A marble closet held little interest for me I wanted to find 'Love-lane'. It didn't appear in my London street atlas and it was notably absent from any road signs here. Had the trail gone cold?

    Wait. A 1917 map from Bartholomew's Handy Reference Atlas of London did show a Love Lane, and as I compared this with my modern street atlas I realised that Love Lane had at some point changed its name. The short, narrow (and to be honest less than appealing) road still existed but was now called Stockwell Lane (below).

    Stockwell Lane

    (Above: Stockwell Lane's old name Love-lane had suggested a slightly more attractive location.)

    OM's article was nearly at an end but it had two further clues to offer. The first was a reference to a previously private road that, OM wrote, had become 'Lander-road' and the second was the article's closing entry: 'The "Swan" at Stockwell, rebuilt over forty years ago, and about that time famed for its select whist parties, will conclude my ramble.' Lander-road was presumably related to the nearby road now known as Landor Road, while the Swan was obviously the Swan pub and nightclub standing across from Stockwell underground station at the opposite end of Stockwell Road to where I had started.

    Piecing everything together, I now had a pretty good sense of where the Stockwell Ghost affair had taken place. Mrs Golding's actual house had long gone, of course, but given the clear northward progression of OM's recollections as (s)he proceeded along Stockwell Road, 'the place famed for the Stockwell Ghost' seems to have stood a short distance north of Moat Place and a short distance south of the modern-day Stockwell Lane, probably on the eastern side of Stockwell Road. If so then it would have stood opposite or nearly opposite Stockwell Green.

    Map - location of the Stockwell Ghost

    (Above: Tracking down the Stockwell Ghost (contains Ordnance Survey data © Crown copyright and database right 2012).)

    Looking north along Stockwell Road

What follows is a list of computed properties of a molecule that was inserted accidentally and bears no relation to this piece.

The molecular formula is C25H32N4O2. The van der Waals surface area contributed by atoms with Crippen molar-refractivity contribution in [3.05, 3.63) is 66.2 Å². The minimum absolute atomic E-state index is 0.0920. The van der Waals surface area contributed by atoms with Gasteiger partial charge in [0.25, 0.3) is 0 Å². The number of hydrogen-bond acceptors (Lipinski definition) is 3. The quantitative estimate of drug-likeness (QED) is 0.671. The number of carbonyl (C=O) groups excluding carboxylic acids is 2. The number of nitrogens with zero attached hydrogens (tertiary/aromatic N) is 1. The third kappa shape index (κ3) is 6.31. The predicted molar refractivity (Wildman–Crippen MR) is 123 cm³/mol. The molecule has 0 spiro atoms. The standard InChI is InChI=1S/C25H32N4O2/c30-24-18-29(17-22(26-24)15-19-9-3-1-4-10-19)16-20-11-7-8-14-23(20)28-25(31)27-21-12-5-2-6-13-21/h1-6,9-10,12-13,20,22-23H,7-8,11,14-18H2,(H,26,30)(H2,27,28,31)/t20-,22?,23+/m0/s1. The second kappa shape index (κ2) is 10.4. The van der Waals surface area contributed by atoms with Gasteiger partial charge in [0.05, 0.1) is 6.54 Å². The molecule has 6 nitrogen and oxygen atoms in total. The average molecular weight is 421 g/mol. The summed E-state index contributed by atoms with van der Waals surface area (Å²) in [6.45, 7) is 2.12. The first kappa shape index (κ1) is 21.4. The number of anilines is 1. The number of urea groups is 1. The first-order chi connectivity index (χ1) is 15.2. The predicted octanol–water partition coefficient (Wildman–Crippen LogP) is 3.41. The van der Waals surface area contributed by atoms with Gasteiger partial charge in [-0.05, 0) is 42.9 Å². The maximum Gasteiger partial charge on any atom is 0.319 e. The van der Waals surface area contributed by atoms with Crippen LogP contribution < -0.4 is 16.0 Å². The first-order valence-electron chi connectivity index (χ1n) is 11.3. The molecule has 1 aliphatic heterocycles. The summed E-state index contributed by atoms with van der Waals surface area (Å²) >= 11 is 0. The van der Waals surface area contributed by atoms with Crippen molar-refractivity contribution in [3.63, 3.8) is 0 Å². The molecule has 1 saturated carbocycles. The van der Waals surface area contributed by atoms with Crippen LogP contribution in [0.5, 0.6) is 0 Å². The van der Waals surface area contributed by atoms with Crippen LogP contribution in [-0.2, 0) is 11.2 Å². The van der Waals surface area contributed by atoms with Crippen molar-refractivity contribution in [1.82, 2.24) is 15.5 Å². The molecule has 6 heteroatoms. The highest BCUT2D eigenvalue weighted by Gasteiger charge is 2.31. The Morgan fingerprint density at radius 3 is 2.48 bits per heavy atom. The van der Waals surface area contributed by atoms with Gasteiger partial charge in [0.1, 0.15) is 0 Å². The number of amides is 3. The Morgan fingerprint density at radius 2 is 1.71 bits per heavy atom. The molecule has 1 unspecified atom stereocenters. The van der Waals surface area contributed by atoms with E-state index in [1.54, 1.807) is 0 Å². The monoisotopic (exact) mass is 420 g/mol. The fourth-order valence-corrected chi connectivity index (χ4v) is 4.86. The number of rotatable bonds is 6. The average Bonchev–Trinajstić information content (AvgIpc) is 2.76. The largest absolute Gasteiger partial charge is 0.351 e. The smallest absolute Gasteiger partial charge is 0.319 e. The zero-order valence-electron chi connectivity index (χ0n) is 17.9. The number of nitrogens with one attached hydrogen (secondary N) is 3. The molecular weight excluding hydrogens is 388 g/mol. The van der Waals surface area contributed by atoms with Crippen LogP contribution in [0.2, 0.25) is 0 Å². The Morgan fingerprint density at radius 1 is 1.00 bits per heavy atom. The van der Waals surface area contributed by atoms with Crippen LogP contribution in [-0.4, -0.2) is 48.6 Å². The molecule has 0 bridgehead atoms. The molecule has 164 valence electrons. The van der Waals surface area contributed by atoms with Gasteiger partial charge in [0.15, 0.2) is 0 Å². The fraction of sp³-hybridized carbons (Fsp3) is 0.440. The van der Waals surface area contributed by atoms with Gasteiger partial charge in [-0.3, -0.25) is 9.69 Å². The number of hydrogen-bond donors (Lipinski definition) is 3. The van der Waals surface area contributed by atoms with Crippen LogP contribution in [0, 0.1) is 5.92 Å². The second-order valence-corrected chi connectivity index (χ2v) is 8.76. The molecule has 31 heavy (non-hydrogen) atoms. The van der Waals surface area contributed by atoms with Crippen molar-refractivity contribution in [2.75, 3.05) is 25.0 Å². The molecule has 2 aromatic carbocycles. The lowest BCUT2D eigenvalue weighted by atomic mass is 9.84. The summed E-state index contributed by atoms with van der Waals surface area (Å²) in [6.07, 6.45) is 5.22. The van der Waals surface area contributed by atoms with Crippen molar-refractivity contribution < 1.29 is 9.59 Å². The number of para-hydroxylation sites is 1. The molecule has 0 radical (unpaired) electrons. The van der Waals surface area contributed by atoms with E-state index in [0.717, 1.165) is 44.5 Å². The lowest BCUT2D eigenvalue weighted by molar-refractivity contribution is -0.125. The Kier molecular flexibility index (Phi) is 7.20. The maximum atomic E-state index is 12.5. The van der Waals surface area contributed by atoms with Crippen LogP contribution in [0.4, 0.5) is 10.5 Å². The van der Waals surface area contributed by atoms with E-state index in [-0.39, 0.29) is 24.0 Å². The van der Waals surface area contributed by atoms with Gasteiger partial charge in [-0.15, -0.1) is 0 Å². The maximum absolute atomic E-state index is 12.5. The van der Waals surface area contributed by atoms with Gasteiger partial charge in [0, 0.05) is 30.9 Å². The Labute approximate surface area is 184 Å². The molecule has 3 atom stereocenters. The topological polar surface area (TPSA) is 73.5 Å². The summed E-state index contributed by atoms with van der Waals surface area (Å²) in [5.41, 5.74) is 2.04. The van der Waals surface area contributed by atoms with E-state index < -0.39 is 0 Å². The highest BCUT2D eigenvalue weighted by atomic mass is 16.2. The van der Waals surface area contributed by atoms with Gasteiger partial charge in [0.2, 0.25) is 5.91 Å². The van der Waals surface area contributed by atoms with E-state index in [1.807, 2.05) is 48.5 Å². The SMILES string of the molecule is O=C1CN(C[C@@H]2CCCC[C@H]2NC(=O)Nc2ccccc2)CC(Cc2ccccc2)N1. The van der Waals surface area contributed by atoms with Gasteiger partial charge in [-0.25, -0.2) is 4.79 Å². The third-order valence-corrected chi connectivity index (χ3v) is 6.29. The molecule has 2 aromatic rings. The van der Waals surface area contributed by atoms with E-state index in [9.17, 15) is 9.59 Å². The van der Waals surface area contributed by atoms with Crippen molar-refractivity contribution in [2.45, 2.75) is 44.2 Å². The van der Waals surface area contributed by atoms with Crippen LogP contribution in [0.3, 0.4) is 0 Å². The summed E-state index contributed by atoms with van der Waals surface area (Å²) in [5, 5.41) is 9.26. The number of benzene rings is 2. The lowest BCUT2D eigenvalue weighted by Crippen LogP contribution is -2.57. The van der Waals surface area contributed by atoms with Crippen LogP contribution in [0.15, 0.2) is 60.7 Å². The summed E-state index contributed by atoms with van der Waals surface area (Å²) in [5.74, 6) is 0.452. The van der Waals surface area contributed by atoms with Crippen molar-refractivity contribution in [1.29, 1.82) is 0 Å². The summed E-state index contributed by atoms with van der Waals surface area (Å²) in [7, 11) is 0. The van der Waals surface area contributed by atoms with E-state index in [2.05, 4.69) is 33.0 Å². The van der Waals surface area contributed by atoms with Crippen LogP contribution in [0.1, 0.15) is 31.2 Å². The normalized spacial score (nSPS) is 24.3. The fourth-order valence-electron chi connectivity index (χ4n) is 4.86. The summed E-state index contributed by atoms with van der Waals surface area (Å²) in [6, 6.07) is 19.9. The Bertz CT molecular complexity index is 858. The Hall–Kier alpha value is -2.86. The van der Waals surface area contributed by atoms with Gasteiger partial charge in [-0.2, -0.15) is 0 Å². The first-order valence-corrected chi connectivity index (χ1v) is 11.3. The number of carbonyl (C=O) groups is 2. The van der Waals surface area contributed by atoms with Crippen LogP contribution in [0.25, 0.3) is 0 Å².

(Above: Looking north along Stockwell Road from opposite Moat Place. Mrs Golding's house probably stood somewhere ahead and on the right of this picture.)

    Looking south along Stockwell Road

    (Above: Looking south along Stockwell Road from opposite Stockwell Lane (was Love-lane). The house was probably somewhere ahead and on the left of this picture.)

    That placed it pretty much where I'd imagined it to have been in the first place! Still, there's a world of difference between making an educated guess and finding information that supports that guess, so as I look back on my adventure I feel I do know more than I did before I set out.

    One thought still nags at me though. My conclusions are based on details written by an unknown author in an unknown source at an unknown time, and that isn't very comfortable. It would be good to know when and where Old Mortality's article was originally published and if any reader can shed further light on this I would be most interested to hear from you.


    [1] Photograph of The Old Queen's Head pub at the Urban 75 website - accessed 30 January 2012

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    Read more about The Stockwell Ghost in Haunted Lambeth (The History Press, 2013):

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    NOTE: Material above is © James Clark. All rights reserved. Should you wish to refer to material presented here you are most welcome to quote a short excerpt (of no more than one or two paragraphs) provided you give full attribution and supply a link back to this website. Use of longer excerpts will require the author's prior written permission - by all means feel free to ask! But please DO NOT steal my work by copying great chunks and posting them in their entirety without permission. Thank you.